Published by Grand Central Publishing on March 10th 2015
Genres: Contemporary Women, Crime, Family Life, Fiction, Psychological
ARC provided by Grand Central Publishing
Hanna Schutt never suspected that her younger daughter's happiness would lead to her husband's death and the destruction of their family. When Dawn brings her new boyfriend home from college for a visit, her parents and sister try to hide their doubts because they're glad that Dawn - always an awkward child - appears to have grown into a confident, mature young woman in her relationship with Rud. But when Hanna and her husband, Joe, are beaten savagely in their bed, Rud becomes the chief suspect and stands trial for Joe's murder.
Claiming her boyfriend's innocence, Dawn estranges herself from her mother, who survived the attack with serious injuries and impaired memory. When Rud wins an appeal and Dawn returns to the family home saying she wants to support her mother, Hanna decides to try to remember details of that traumatic night so she can testify to keep her husband's murderer in jail, never guessing that the process might cause her to question everything she thought she knew about her daughter.
Lacy Eye had me right away. The endearing tone of Hanna struggling though existence after a brutal attack. Everyone thinks her daughter is involved. The circumstances were just heartbreaking. This book shows the reader how dangerous a lacy eye can be. Ignorance is not always bliss.
This review contains no spoilers. Feel free to read on.
Hanna was brutally attacked three years ago. Her husband died in the attack and she can’t remember the details of what happened. When the police arrive she tells them that her daughter’s boyfriend, (Rud), did it. She can’t remember now any part of that evening since the attack has left her with a brain injury. Who did this and why is as much a mystery to Hanna as it is everyone else. Rud is found guilty of the attack and her daughter, Dawn, escapes indictment but still remains under scrutiny from everyone except Hanna. Now he has won an appeal. She just wants to forget it and try to live her life, but they ask her to testify this time and try to remember what happened. At the same time, Dawn decides to come home and stay with her mother. Dawn is a strange misfit who couldn’t see Rud for what he was. Now that she is separated from Rud, Hanna wants to make her daughter feel at home. The whole town, even her sister, thinks she was involved in the attack. How could Dawn not see Rud for what he was? How could Hanna believe Dawn is innocent?
This whole story takes place in first person with Hanna. She is a loving wife and mother. She sees her children for what they are. Dawn is the ugly sister, the one who never had friends and should have received surgery for her lazy eye when she was twelve. It makes sense that Dawn would grasp on to the first good looking guy to pay attention to her. Is Dawn resentful? Did Hanna do enough to protect her from the world? Why can’t she just be normal? Hanna struggles with her past decisions and tries to recall the details of that fateful evening when her husband died.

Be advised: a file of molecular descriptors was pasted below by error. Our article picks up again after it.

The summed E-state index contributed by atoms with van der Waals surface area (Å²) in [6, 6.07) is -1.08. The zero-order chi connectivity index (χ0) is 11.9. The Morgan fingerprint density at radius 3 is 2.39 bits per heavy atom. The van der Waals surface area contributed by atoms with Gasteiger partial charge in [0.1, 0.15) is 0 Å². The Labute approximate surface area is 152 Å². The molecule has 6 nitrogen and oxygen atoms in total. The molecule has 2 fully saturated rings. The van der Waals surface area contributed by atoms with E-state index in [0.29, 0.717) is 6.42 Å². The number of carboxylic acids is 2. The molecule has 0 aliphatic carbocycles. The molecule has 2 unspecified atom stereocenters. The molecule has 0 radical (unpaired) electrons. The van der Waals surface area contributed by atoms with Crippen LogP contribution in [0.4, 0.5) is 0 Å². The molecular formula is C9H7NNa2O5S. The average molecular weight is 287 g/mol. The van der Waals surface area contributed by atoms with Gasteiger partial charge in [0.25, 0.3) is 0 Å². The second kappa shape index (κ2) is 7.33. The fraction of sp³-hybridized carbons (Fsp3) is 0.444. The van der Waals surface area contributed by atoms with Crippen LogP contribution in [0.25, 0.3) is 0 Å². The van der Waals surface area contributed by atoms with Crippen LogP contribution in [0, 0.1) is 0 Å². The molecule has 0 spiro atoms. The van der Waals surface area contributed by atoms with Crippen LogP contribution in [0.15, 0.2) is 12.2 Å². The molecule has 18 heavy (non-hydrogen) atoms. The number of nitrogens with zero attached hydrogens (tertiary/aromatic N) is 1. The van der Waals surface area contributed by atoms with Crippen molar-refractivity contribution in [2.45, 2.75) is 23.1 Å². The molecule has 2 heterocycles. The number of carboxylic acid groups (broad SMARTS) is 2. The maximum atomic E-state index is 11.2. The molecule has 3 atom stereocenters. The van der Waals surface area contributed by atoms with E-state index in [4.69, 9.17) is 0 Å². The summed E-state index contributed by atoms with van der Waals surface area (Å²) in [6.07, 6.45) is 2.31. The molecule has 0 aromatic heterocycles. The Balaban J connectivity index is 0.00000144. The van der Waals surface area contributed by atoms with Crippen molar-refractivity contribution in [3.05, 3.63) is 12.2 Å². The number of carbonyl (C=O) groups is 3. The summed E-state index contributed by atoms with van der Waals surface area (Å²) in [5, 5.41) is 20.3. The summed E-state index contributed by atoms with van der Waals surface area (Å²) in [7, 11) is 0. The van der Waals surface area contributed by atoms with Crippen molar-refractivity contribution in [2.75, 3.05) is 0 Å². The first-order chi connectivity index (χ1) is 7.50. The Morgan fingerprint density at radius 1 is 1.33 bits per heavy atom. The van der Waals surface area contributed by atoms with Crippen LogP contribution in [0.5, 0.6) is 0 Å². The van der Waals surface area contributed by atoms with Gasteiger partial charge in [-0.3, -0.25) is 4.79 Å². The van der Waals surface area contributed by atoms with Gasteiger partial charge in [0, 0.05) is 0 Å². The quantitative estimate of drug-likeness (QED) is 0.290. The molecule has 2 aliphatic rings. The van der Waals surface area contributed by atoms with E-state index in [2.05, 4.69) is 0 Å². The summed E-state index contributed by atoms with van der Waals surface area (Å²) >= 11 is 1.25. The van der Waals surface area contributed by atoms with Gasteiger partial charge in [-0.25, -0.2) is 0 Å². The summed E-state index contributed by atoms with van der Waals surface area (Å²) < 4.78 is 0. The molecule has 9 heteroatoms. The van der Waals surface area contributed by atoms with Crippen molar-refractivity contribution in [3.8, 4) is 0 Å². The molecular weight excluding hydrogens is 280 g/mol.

Her other daughter Iris is the beautiful one, the one with everything going for her. Iris comes off as a bit of a bully in the way she deals with her mother. Compared to Dawn, who in her twenties still calls her mother Mommy, everyone looks cruel. Dawn is the daughter she thinks is most like her, her favorite child. Dawn is the one who got the short end of the stick, the one who was made fun of in school, and had no friends. It is hard to see dawn as anything but a victim in this story.
In a series of memories Hanna has, we learn that Dawn brought Rud home from college to her sister’s wedding. Her parents had misgivings about Rud, but Dawn couldn’t understand why. There is even a scene with the dog that throws Rud’s moral character into question, but Hanna and Dawn are blind to that. Hanna tries to enjoy the time she has with her daughter all the while she deals with lawyers and press, and neighbors who should mind their own business.
Hanna is perfectly portrayed. She is confused and feels the way people look at her with her disfigured face. She remembers scenes from raising her daughter and painfully relives them while trying to cope with current events. This book really got under my skin. How well do we know the people we love? I read this book quickly, but that didn’t have any effect on my rating at all. The fact that three days later I am still thinking about it, that is what made this a 5 star read for me. I saw myself in Hanna. I also understood her more then I care to admit. We are just such optimists when it comes to the ones we love, looking at them with lacy eyes.
About the Author
A professor of creative writing at Emerson College in Boston, Jessica Treadway‘s story collection Please Come Back to Me received the Flannery O’Connor Award for Short Fiction and was published by University of Georgia Press in 2010. Her other books are the novel And Give You Peace, which was published by Graywolf Press in 2001 and named to Booklist’s Top 10 Debut Novels of 2001, and the collection Absent Without Leave (Delphinium Books/Simon & Schuster), which received the John C. Zacharis First Book Award from Ploughshares in 1993. Her stories have appeared in The Atlantic, The Hudson Review, Ploughshares, Five Points, Glimmer Train, AGNI, Shenandoah, and Bellevue Literary Review, among others. Treadway has received grants from the National Endowment for the Arts and the Massachusetts Cultural Council. She is a former member of the Board of Directors of PEN New England, where she served as co-chair of the Freedom to Write Committee. She lives in Lexington, Massachusetts.